The 21st Century Cures Act, known more simply as the Cures Act, became law in 2016. This bipartisan legislation sought to increase choice and access for patients and providers. To achieve these goals,
the law authorizes funding to help address the opioid epidemic and improve mental health services, and streamlines approval for new drugs, devices, and treatments.
Also included in this law are provisions to prevent information blocking and update requirements for health IT certification. These provisions have major impacts on the regulation of medical practices.
As part of its implementation of the Cures Act, the Office of the National Coordinator for Health IT (ONC) released 21st Century Cures Act: Interoperability, Information Blocking, and the ONC Health IT Certification Program (ONC’s Cures Act Final Rule) in May 2020. One important goal of the Cures Act and the ONC final rule is to prevent information blocking.
ONC’s Cures Act final rule:
• Defines information blocking as any action likely to interfere with access, exchange, or use of electronic health information
• Outlines exceptions to the definition of information blocking, which may be allowed to prevent harm, protect privacy, or other reasons
• Calls on healthcare providers to adopt standardized application programming interfaces (APIs), which enable people to securely access their electronic health information at no cost; for example, by
using apps on their smartphone.
ONC’s Cures Act Final Rule applies to healthcare providers, developers of certified health IT, health information exchanges (HIEs), and health information networks—described by ONC as “information
blocking actors.” The rule includes a knowledge requirement that applies differently to healthcare providers compared to other actors:
• If a healthcare provider knowingly interferes with access, exchange, or use of healthcare information, they are subject to penalties, unless the interference falls under a regulatory exception.
• If the provider doesn’t know their actions are unreasonable and interferes with data exchange, they will not be subject to penalties.
Exactly how regulatory enforcement agencies will interpret and apply the knowledge requirement remains uncertain.That’s not the only uncertainty. Monetary penalties for providers who violate the rules
have not yet been established.
This means that even though these rules went into effect in April 2021, regulatory agencies aren’t enforcing them. However, healthcare providers are urged by the AMA and other stakeholder groups to adopt policies and conduct training within their organizations well in advance of the anticipated release of a rule to enforce information blocking regulations.
Health IT certification
Clinicians participating in CMS quality programs such as the Meritbased Incentive Payment System (MIPS) need to demonstrate meaningful use of certified EHR technology (CEHRT). The Cures Act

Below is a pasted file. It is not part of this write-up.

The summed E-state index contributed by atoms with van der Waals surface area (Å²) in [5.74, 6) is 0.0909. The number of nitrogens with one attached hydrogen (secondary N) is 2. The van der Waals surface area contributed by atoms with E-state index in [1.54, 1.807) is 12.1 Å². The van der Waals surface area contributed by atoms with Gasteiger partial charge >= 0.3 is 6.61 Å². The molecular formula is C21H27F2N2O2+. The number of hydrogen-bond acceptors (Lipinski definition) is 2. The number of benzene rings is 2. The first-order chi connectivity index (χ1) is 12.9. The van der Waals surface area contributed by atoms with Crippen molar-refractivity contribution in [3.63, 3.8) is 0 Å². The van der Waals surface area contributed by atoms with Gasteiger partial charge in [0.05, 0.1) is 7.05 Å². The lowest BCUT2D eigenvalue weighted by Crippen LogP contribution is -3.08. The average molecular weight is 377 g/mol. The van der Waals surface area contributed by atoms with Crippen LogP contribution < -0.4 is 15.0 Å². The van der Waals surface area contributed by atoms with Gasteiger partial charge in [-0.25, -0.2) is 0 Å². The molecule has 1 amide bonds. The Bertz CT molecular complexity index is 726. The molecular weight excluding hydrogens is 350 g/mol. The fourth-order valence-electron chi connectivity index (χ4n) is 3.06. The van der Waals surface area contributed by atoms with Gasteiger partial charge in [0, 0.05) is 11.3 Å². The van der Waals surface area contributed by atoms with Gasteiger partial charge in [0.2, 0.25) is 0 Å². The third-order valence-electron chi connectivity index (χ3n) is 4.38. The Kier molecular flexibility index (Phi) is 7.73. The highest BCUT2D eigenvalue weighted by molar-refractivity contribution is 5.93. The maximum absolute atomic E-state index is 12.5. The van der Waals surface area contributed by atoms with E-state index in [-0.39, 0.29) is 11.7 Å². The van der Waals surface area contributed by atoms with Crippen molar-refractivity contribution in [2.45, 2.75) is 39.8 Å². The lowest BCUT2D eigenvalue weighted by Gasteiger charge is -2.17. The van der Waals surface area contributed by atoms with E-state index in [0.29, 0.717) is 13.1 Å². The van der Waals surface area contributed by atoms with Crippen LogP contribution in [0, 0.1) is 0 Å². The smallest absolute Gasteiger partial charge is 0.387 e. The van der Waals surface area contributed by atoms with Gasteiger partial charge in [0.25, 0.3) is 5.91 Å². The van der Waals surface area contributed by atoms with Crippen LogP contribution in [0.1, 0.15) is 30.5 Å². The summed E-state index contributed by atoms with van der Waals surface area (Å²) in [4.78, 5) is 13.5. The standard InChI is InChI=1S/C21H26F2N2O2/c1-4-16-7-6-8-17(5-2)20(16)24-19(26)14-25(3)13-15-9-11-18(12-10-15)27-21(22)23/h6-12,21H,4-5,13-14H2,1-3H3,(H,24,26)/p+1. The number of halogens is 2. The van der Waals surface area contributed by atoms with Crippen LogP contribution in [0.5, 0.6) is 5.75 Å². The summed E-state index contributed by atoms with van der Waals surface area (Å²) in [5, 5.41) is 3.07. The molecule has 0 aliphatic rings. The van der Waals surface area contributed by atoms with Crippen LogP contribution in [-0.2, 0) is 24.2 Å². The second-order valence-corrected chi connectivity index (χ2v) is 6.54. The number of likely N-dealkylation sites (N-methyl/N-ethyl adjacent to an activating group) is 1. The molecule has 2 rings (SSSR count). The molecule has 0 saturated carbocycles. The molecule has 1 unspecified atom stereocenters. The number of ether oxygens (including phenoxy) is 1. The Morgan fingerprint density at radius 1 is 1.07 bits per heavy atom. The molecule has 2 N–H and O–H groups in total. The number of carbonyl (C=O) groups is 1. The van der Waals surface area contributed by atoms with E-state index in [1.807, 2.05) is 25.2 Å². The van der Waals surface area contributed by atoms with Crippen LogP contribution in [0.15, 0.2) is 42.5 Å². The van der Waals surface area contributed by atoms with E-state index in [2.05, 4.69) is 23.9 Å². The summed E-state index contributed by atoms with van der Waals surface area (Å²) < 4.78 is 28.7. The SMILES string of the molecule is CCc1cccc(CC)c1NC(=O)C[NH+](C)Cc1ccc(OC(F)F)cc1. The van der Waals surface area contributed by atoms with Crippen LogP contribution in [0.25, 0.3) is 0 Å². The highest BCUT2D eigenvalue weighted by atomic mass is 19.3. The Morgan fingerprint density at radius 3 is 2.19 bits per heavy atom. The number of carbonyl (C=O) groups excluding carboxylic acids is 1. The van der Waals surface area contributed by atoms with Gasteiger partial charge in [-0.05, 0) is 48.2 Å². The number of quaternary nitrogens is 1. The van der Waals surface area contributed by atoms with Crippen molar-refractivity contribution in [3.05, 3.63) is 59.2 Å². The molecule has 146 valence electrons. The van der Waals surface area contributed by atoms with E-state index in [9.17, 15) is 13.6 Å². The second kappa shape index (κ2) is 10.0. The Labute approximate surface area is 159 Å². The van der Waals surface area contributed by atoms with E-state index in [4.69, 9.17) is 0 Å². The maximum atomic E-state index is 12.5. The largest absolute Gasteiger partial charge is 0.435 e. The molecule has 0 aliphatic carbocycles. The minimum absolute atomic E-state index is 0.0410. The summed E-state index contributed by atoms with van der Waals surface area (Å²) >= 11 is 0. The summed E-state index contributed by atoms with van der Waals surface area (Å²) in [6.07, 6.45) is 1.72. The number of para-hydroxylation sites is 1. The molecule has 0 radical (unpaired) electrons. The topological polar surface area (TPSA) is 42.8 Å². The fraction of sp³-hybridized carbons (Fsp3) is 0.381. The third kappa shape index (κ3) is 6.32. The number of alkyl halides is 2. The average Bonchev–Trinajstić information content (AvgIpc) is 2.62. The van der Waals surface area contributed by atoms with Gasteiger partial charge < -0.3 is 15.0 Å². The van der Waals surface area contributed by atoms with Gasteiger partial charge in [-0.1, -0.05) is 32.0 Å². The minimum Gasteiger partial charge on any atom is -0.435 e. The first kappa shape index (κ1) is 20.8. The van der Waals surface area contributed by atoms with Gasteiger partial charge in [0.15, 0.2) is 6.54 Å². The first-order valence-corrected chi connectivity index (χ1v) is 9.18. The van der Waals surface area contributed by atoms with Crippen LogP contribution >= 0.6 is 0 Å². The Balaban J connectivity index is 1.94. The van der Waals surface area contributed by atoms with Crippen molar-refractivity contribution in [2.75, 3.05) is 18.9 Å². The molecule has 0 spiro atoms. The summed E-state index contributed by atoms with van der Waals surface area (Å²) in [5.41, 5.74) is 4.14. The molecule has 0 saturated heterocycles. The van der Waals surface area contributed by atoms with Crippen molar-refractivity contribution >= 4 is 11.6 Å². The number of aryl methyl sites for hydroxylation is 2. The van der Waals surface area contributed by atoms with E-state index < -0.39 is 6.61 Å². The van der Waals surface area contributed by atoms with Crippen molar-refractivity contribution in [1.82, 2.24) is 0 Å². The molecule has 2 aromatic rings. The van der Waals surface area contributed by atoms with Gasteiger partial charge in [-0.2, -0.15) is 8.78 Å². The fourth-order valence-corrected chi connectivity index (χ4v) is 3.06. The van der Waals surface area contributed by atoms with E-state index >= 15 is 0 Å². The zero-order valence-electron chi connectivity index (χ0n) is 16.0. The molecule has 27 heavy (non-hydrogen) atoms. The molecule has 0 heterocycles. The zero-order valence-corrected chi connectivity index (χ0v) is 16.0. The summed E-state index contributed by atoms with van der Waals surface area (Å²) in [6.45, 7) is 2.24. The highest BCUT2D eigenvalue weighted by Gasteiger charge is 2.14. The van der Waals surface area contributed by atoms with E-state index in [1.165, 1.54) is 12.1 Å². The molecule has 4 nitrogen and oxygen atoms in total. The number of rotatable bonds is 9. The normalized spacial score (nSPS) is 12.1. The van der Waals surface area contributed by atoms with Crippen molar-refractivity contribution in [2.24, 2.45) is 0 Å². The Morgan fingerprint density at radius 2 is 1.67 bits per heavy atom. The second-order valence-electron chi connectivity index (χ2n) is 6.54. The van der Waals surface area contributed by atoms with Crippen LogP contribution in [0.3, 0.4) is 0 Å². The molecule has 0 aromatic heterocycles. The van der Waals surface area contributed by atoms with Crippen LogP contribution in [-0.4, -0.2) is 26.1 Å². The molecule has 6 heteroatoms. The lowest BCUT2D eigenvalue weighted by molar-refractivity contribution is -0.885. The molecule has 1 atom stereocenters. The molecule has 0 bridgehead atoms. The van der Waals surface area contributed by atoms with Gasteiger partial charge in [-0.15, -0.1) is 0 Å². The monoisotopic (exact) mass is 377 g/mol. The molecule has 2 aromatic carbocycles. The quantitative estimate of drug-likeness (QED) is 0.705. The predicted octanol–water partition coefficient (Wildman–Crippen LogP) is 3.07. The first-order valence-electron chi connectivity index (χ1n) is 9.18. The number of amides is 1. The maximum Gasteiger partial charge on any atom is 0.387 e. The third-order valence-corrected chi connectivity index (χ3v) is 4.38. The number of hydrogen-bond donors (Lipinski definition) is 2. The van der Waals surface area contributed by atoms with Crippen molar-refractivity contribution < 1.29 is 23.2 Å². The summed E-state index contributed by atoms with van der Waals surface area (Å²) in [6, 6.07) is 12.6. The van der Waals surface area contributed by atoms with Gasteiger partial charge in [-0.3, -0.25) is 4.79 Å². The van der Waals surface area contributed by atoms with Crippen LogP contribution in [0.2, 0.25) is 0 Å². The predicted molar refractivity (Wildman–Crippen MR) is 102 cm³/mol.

and the ONC final rule made several changes to ONC’s existing 2015 Edition Health IT Certification program. These changes are known as the 2015 Edition Cures Update. These changes mean:
• In order to achieve or maintain certification, EHRs must meet the certification criteria set in the 2015 Edition Cures Update
• Clinicians who participate in CMS quality programs must adopt and use technology that meets 2015 Edition Cures Update criteria (CEHRT) by the established deadline to receive full reimbursement.
Quality programs drive the deadline
According to Cures Act regulations, CMS quality programs drive the deadline for healthcare providers to implement or upgrade to CEHRT. MIPS participants won’t need to upgrade until the beginning of the
90-day performance period in 2023 to demonstrate meaningful use of CEHRT (this could be as late as October 2, 2023). Participants in one or more of the programs on the Advanced Alternative Payment
Model (APM) pathway will likely be required to use CEHRT for the entire 2023 performance year.
Note that the 2022 Physician Fee Schedule final rule made no change to the length of the MIPS Promoting Interoperability reporting period; it remains 90 days. It also does not change the requirement
to use CEHRT for the full reporting period.
NextGen® Office EHR has been granted 2015 Edition Cures Update certification from an authorized certification body, the Drummond Group LLC. NextGen Healthcare is the first EHR developer to offer a fully certified, complete EHR solution (CEHRT) that meets 2015 Edition Cures Update criteria.
This approval designates that NextGen Office EHR delivers the required functionality to meet federal government regulations related to use of certified EHR technology. This includes requirements for
CMS quality programs and the information sharing requirements of the 21st Century Cures Act.